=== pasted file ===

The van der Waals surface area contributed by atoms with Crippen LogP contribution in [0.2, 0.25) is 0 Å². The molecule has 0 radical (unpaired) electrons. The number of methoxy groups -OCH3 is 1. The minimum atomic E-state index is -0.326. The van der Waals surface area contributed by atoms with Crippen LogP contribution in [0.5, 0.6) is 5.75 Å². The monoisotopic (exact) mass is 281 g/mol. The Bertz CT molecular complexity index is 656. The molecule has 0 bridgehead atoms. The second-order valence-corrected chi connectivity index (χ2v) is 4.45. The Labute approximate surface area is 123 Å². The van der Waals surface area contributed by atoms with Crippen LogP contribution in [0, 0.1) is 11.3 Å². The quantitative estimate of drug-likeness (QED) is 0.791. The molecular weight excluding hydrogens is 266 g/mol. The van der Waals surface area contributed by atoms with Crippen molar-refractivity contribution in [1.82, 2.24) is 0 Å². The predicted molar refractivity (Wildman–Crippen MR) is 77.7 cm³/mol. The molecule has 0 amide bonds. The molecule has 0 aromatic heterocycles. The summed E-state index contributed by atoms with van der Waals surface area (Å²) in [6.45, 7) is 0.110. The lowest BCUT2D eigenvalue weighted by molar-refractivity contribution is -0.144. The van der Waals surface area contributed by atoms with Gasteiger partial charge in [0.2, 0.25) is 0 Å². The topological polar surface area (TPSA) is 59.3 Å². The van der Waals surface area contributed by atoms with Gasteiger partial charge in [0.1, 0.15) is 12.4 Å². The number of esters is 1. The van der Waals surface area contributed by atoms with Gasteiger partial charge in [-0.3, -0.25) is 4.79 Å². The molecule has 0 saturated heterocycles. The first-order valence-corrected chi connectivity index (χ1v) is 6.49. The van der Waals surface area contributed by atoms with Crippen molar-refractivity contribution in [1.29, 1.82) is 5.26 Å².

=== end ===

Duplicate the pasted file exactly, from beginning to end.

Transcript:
The van der Waals surface area contributed by atoms with Crippen LogP contribution in [0.2, 0.25) is 0 Å². The molecule has 0 radical (unpaired) electrons. The number of methoxy groups -OCH3 is 1. The minimum atomic E-state index is -0.326. The van der Waals surface area contributed by atoms with Crippen LogP contribution in [0.5, 0.6) is 5.75 Å². The monoisotopic (exact) mass is 281 g/mol. The Bertz CT molecular complexity index is 656. The molecule has 0 bridgehead atoms. The second-order valence-corrected chi connectivity index (χ2v) is 4.45. The Labute approximate surface area is 123 Å². The van der Waals surface area contributed by atoms with Crippen LogP contribution in [0, 0.1) is 11.3 Å². The quantitative estimate of drug-likeness (QED) is 0.791. The molecular weight excluding hydrogens is 266 g/mol. The van der Waals surface area contributed by atoms with Crippen molar-refractivity contribution in [1.82, 2.24) is 0 Å². The predicted molar refractivity (Wildman–Crippen MR) is 77.7 cm³/mol. The molecule has 0 amide bonds. The molecule has 0 aromatic heterocycles. The summed E-state index contributed by atoms with van der Waals surface area (Å²) in [6.45, 7) is 0.110. The lowest BCUT2D eigenvalue weighted by molar-refractivity contribution is -0.144. The van der Waals surface area contributed by atoms with Gasteiger partial charge in [0.2, 0.25) is 0 Å². The topological polar surface area (TPSA) is 59.3 Å². The van der Waals surface area contributed by atoms with Gasteiger partial charge in [0.1, 0.15) is 12.4 Å². The number of esters is 1. The van der Waals surface area contributed by atoms with Gasteiger partial charge in [-0.3, -0.25) is 4.79 Å². The molecule has 0 saturated heterocycles. The first-order valence-corrected chi connectivity index (χ1v) is 6.49. The van der Waals surface area contributed by atoms with Crippen molar-refractivity contribution in [1.29, 1.82) is 5.26 Å².